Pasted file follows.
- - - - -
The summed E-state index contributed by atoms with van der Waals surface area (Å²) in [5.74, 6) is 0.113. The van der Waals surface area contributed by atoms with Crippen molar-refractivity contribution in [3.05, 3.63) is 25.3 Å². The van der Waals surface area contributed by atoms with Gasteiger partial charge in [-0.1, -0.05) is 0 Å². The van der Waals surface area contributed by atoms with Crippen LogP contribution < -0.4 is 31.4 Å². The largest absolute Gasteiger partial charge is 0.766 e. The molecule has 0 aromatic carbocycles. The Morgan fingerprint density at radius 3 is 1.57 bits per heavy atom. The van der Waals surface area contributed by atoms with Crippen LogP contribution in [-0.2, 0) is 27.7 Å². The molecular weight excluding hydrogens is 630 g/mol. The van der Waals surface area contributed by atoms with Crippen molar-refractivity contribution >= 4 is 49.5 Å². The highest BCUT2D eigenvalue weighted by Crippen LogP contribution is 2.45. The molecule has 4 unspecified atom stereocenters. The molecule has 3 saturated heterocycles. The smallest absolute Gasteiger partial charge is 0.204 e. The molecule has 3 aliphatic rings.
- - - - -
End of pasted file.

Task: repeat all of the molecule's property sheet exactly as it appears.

The summed E-state index contributed by atoms with van der Waals surface area (Å²) in [5.74, 6) is 0.113. The van der Waals surface area contributed by atoms with Crippen molar-refractivity contribution in [3.05, 3.63) is 25.3 Å². The van der Waals surface area contributed by atoms with Gasteiger partial charge in [-0.1, -0.05) is 0 Å². The van der Waals surface area contributed by atoms with Crippen LogP contribution < -0.4 is 31.4 Å². The largest absolute Gasteiger partial charge is 0.766 e. The molecule has 0 aromatic carbocycles. The Morgan fingerprint density at radius 3 is 1.57 bits per heavy atom. The van der Waals surface area contributed by atoms with Crippen LogP contribution in [-0.2, 0) is 27.7 Å². The molecular weight excluding hydrogens is 630 g/mol. The van der Waals surface area contributed by atoms with Crippen molar-refractivity contribution >= 4 is 49.5 Å². The highest BCUT2D eigenvalue weighted by Crippen LogP contribution is 2.45. The molecule has 4 unspecified atom stereocenters. The molecule has 3 saturated heterocycles. The smallest absolute Gasteiger partial charge is 0.204 e. The molecule has 3 aliphatic rings.